Once you chose a turbulence model, new checkboxes and input fields become available in the boundary conditions of your inlets and outlets. Here You can set the turbulence boundary conditions as well.

 shk12345 July 14, 2012 01:01

I want to know how to and when to use which turbulence models.
Regards
shk

 RodriguezFatz July 16, 2012 03:09

Quote:
 Originally Posted by shk12345 (Post 371388) I want to know how to and when to use which turbulence models. Kindly give your comments. Regards shk
Your question is much too open to be answered in a forum. I don't think anybody will have the patience to give you an adequate answer. I strongly recommend to read several books about that.

 shk12345 July 16, 2012 03:51

Suggest me name of some books

Regards
shk

 RodriguezFatz July 16, 2012 04:06

Quote:
 Originally Posted by shk12345 (Post 371565) Suggest me name of some books Regards shk
All books I have only have small chapters about exactly that topic. But this one is really one of the best CFD books:
"An Introduction to Computational Fluid Dynamics - The Finite Volume Method", H K Versteeg, W Malalasekera
with some pros and cons about important models. (But again, just a small chapter)

I got several other superb books, unfortunately for You: They are on German...

Also this paper:
"Hybrid LES/RANS methods for the simulation of turbulent flows", Jochen Fröhlich, Dominic von Terzi
is brilliant - if You are interested in unsteady turbulence modelling.

What kind of flow are You interested in?

 Marion July 16, 2012 04:11

Hi,
On CFD online you have a section called "books" and a subsection "turbulence" http://www.cfd-online.com/Books/brow...?category_id=4
That's where I found the reference to "Turbulence modeling for CFD" - I find it very interesting, even though I havent finished it yet :-)
Marion.

 shk12345 July 16, 2012 04:14

Quote:
 Originally Posted by Marion (Post 371569) Hi, On CFD online you have a section called "books" and a subsection "turbulence" http://www.cfd-online.com/Books/brow...?category_id=4 That's where I found the reference to "Turbulence modeling for CFD" - I find it very interesting, even though I havent finished it yet :-) Marion.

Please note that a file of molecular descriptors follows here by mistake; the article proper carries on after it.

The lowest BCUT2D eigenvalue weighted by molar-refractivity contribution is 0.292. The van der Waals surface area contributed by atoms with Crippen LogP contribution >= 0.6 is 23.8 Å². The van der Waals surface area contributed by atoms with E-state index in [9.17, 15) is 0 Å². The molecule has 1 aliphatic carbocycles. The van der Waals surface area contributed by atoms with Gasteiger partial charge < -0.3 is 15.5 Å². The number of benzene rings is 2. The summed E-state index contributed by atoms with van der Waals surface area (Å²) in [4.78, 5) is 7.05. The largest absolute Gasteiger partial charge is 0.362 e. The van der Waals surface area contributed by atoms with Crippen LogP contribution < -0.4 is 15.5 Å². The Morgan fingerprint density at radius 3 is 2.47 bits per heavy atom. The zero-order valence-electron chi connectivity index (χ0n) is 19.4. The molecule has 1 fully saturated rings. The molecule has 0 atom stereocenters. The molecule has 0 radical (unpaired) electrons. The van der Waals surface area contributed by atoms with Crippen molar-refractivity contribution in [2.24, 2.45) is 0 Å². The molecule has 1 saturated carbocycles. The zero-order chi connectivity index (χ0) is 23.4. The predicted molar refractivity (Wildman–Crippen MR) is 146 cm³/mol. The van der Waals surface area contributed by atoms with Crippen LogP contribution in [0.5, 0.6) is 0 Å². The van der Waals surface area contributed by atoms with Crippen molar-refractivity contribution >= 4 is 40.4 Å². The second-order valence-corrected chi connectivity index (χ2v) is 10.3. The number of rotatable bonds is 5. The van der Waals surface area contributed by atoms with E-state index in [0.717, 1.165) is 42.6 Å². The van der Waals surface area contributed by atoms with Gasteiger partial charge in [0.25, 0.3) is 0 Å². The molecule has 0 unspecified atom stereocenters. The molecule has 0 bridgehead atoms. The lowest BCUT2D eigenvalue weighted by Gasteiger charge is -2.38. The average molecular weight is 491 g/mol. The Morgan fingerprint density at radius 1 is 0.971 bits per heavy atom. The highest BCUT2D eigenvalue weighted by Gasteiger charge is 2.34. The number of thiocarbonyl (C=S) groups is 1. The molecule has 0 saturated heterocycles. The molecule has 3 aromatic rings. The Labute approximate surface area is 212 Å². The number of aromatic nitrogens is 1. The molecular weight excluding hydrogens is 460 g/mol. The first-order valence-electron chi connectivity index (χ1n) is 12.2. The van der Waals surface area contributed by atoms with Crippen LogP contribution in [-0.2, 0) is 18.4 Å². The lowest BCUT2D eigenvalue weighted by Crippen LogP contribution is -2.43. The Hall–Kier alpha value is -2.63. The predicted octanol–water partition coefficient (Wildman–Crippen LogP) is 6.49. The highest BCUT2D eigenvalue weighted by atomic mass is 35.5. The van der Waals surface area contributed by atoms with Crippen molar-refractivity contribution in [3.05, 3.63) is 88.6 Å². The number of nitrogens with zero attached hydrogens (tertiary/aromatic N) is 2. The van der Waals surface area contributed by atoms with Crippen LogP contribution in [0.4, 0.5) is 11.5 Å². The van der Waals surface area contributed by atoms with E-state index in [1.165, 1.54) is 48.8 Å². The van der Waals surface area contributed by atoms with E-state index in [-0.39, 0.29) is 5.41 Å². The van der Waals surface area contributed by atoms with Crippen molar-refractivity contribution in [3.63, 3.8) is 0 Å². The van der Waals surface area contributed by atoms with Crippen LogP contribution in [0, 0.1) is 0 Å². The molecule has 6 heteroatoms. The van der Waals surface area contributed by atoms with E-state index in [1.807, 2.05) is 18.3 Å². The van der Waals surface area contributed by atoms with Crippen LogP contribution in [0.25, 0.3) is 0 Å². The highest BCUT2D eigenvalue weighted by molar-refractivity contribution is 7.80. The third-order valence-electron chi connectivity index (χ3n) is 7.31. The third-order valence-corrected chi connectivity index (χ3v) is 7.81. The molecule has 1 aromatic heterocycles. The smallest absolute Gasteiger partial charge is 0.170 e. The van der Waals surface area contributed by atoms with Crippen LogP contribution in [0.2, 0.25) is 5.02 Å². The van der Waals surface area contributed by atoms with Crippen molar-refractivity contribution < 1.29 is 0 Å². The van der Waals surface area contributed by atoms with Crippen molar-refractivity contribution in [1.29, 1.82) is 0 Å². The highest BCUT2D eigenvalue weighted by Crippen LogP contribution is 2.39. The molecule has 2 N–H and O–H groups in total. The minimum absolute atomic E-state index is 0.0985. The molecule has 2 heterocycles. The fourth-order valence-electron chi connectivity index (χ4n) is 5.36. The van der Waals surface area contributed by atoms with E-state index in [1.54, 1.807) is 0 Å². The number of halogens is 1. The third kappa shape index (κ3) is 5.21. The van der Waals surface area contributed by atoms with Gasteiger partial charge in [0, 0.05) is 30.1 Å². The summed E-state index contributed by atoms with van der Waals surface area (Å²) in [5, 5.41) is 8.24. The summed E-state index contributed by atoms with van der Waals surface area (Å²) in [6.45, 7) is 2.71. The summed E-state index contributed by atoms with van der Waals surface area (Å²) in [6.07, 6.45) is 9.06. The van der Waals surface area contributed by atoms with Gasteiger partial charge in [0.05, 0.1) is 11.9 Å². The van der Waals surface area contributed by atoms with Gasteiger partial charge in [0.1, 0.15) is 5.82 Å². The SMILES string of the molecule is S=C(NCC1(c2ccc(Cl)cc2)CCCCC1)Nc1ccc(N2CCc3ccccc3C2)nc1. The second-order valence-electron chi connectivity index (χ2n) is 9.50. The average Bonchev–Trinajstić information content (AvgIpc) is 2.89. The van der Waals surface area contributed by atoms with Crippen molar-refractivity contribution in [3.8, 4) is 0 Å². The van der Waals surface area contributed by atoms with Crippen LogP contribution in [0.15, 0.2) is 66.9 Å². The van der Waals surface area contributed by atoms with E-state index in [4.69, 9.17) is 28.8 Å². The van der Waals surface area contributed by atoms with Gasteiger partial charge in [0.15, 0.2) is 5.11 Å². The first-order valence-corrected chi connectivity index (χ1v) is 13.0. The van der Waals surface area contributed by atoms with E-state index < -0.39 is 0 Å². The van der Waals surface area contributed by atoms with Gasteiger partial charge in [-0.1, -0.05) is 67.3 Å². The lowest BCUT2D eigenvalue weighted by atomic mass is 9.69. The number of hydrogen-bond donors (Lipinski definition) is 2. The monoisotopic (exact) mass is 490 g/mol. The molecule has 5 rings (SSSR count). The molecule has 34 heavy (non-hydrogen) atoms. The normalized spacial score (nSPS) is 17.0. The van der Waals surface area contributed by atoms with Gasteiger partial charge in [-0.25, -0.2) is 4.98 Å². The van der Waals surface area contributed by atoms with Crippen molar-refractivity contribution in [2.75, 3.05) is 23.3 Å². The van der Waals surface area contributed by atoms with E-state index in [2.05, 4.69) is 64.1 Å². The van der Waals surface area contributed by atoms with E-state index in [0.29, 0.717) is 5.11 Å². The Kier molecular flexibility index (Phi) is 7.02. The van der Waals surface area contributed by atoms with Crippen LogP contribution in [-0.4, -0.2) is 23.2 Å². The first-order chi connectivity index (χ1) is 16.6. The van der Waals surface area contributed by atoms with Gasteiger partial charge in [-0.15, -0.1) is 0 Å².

Thanks for the reference.

 D_SH March 31, 2013 14:04

turbulent viscosity limited to viscosity ratio

Hello, my friends!
I model ispernie water droplets in contact with the flow of highthermal (steam). After several iterations of the message ' turbulent viscosity limited to viscosity ratio ' Solver takes off. The reason?
Eulerian model and turbulence to the k-omega.

 shivakumar April 10, 2015 14:33

Can anyone explain me about free stream laminar and free stream turbulent viscosity?

 davidwilcox December 15, 2015 23:54

Shivakumar,
In the Navier-Stokes equation, you do not see a turbulent viscosity. It comes about when you do a Reynolds Average on the N.S equations. This is to account for the Reynolds stresses which is a product of the advection terms. The eddy viscosity is also used in the formulation of the gradient diffusion term to account for the triple correlations and pressure diffusion. NOTE: these are modelled terms and not explicit. So coming back to your question, to what is laminar and what is turbulent viscosity, the answer is this laminar viscosity is just the constant of the diffusion term in the N.S equation while turbulent viscosity is the "constant" used in RANS to model the reynolds stresses, etc. Hope this helps :)